Andrew Winwood tagged his first deer when he was 14 near Ross in Tasmania’s Midlands.
He’s hunted in every season since.
WARNING: This story contains images that people may find distressing.
For Mr Winwood, hunting deer means time spent in the bush with his family.
“As you get older you like the exercise and it forces you to get out of bed before daybreak,” he said.
“The lifestyle is good out in the bush, you’ve got your mates.
“It also gets the kids away from the city … we’ve got four generations hunting.”
Until the end of March it’s open season for stag hunting in Tasmania, which has had fallow deer since 1836.
The area between Kempton, Ouse, Launceston and the East Coast is known as the traditional deer range, but the animals have been sighted elsewhere, including in the World Heritage Area.
While deer numbers are estimated to be at 20,000, there’s a lack of information about their presence and environmental impact.
A parliamentary committee found deer-related issues were managed on an ad-hoc basis and recommended that a census be conducted to understand the wild population and inform management into the future.
A family affair
Natasha Holland has been hunting deer for the past 10 years and was taught by her father.
She’s a member of the Charlton Hunting Club, based in the Midlands, and said there was a growing number of women participating.
“I just love being outdoors,” she said.
“I think deer are such majestic animals, it’s something that sets me free.
“You have a lot of emotions you go through, there’s a lot of adrenalin.”
Her husband prepared the meat and nothing went to waste, she said.
“I’ll hopefully teach my kids one day … I think it’s one of the better things to be doing in the world.”
A pest animal?
Deer hunting is an environmental issue in Tasmania that elicits considerable debate about what the right response is.
The Government cashes in through the licence fee, which is $71 for three deer.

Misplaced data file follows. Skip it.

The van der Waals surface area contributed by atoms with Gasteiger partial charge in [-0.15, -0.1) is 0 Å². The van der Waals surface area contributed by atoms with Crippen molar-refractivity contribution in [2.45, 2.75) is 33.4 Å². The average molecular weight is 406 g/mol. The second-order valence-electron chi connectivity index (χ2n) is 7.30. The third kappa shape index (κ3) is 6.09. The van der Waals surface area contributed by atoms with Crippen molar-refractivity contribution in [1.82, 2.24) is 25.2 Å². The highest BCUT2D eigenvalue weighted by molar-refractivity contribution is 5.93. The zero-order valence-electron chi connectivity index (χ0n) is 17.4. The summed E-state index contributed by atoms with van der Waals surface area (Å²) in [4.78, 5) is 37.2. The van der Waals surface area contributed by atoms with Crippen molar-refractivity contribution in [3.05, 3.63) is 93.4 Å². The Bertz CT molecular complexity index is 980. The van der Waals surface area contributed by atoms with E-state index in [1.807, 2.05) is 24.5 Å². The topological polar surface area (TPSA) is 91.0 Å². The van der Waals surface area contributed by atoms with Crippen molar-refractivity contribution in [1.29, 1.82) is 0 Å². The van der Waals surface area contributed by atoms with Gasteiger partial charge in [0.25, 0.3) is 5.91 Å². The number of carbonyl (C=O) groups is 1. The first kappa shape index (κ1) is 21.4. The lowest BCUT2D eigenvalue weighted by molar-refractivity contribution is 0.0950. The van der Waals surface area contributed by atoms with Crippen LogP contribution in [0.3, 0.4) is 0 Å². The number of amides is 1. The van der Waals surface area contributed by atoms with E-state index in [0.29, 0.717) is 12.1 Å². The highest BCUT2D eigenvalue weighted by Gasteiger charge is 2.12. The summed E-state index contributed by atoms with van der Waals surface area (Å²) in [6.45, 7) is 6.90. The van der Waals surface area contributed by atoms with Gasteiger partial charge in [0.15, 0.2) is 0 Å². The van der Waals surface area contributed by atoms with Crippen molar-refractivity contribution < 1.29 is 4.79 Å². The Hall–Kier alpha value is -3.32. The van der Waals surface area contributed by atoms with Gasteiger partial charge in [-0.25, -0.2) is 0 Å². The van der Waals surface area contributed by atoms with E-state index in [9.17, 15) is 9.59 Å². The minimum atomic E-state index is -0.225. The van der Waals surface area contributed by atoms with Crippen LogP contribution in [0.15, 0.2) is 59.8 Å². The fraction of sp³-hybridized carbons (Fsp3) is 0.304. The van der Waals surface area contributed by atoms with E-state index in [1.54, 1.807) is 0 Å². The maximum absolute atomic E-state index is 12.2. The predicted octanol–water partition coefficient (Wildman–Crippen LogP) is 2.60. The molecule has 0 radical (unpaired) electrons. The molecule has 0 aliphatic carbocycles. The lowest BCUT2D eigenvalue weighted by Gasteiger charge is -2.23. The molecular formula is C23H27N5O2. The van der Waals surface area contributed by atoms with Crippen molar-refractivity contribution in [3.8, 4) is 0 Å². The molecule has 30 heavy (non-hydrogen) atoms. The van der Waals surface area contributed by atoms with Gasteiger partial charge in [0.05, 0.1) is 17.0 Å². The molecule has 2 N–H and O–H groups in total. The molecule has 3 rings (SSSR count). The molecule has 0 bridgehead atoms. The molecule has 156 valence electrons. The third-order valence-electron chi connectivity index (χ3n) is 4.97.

Fines for taking deer without permits are about $650.
Conservationists are in favour of deer culling, arguing the species is a pest that damages the land and should be eradicated.
Former Greens leader Bob Brown has supported helicopter culling and for the animal’s protected status on public land to be lifted.
The parliamentary committee found that deer could cause extensive damage but research on the impact was limited.
Hunters, meanwhile, want deer management to stay regulated.
“To list something as a pest isn’t managing them,” Mr Winwood said.
“Deregulation only adds to the problem.
“All it’s going to do is add another element that farmers and the department have to deal with — illegal hunting and trespass and all the things that comes with it.”
Deer hunting is allowed on public land with permits, and the Government has expanded the available hunting land, including into conservation areas.
But due to bushfires on the Central Plateau, access this season has been restricted.
Mr Winwood said he welcomed the Government’s inclination to open more land to hunters.
“Deer are, supposedly, expanding in Tasmania and we need to control their numbers,” he said.
The Wilderness Society has raised concerns with hunting in national parks and the World Heritage Area and believes recreational hunting is not a strategy to deal with the problem.
A ‘fair chase’
There’s a five-week hunting season for male deer and two different seasons for female deer or antlerless deer.
Farmers and property owners can get permits for crop protection year-round, but hunting female deer during the fawning period is frowned upon.
About 5,000 game licences are sold each season. In 2018, about 2,000 bucks were tagged as well as almost 5,000 antlerless deer.
Mr Winwood said he believed about half the hunters were taking deer for both meat and trophy purposes.
“People want to know where their meat comes from, not just hunters but society everywhere,” he said.
“We know where our meat comes from.
“We utilise every single piece of the deer we harvest.”
Hunting is permitted one hour before sunrise and one hour after sunset.
“You can’t go out with a spotlight and take them in a spotlight,” Mr Winwood said.
“It’s a fair chase.
“When you’re a recreational hunter and you’re hunting for meat or a trophy, it’s good to do it under a fair-chase scenario.”
The property on which he hunts has had a game management plan for more than 20 years.
“We don’t just go out and hunt deer because we can, we actually manage deer on this property and it’s a win-win for the farmer as well as the hunters and their families,” he said.
“The only way to control deer is to have regulations and to have recreational hunters out there doing the work.”
The season closes on March 30 and the results of the deer census are expected soon after.